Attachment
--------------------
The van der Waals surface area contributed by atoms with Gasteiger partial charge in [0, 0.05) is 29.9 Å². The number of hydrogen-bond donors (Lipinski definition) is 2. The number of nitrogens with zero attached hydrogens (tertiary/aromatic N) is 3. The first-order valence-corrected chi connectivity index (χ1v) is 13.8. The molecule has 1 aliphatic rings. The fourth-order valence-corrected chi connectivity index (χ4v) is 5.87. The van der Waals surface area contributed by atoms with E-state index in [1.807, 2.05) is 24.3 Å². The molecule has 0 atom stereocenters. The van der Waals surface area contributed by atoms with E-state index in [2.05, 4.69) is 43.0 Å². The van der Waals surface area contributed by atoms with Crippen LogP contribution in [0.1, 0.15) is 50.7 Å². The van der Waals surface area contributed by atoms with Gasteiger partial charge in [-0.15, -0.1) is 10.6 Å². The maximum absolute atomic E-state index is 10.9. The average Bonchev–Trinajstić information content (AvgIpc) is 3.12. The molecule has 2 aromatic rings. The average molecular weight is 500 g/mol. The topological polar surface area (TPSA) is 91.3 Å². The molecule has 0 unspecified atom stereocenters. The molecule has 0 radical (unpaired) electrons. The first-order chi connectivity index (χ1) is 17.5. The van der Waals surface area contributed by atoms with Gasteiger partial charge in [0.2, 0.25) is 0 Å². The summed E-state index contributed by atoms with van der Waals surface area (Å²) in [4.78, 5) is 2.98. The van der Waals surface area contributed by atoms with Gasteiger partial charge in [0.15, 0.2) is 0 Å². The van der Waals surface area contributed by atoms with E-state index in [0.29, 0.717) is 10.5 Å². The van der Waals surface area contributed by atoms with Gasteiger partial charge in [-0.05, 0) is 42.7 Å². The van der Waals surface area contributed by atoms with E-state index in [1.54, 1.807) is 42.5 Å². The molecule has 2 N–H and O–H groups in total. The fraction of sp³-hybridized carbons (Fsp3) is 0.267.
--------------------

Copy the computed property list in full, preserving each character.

The van der Waals surface area contributed by atoms with Gasteiger partial charge in [0, 0.05) is 29.9 Å². The number of hydrogen-bond donors (Lipinski definition) is 2. The number of nitrogens with zero attached hydrogens (tertiary/aromatic N) is 3. The first-order valence-corrected chi connectivity index (χ1v) is 13.8. The molecule has 1 aliphatic rings. The fourth-order valence-corrected chi connectivity index (χ4v) is 5.87. The van der Waals surface area contributed by atoms with E-state index in [1.807, 2.05) is 24.3 Å². The molecule has 0 atom stereocenters. The van der Waals surface area contributed by atoms with E-state index in [2.05, 4.69) is 43.0 Å². The van der Waals surface area contributed by atoms with Crippen LogP contribution in [0.1, 0.15) is 50.7 Å². The van der Waals surface area contributed by atoms with Gasteiger partial charge in [-0.15, -0.1) is 10.6 Å². The maximum absolute atomic E-state index is 10.9. The average Bonchev–Trinajstić information content (AvgIpc) is 3.12. The molecule has 2 aromatic rings. The average molecular weight is 500 g/mol. The topological polar surface area (TPSA) is 91.3 Å². The molecule has 0 unspecified atom stereocenters. The molecule has 0 radical (unpaired) electrons. The first-order chi connectivity index (χ1) is 17.5. The van der Waals surface area contributed by atoms with Gasteiger partial charge in [0.2, 0.25) is 0 Å². The summed E-state index contributed by atoms with van der Waals surface area (Å²) in [4.78, 5) is 2.98. The van der Waals surface area contributed by atoms with Gasteiger partial charge in [0.15, 0.2) is 0 Å². The van der Waals surface area contributed by atoms with E-state index in [0.29, 0.717) is 10.5 Å². The van der Waals surface area contributed by atoms with Gasteiger partial charge in [-0.05, 0) is 42.7 Å². The van der Waals surface area contributed by atoms with E-state index in [1.54, 1.807) is 42.5 Å². The molecule has 2 N–H and O–H groups in total. The fraction of sp³-hybridized carbons (Fsp3) is 0.267.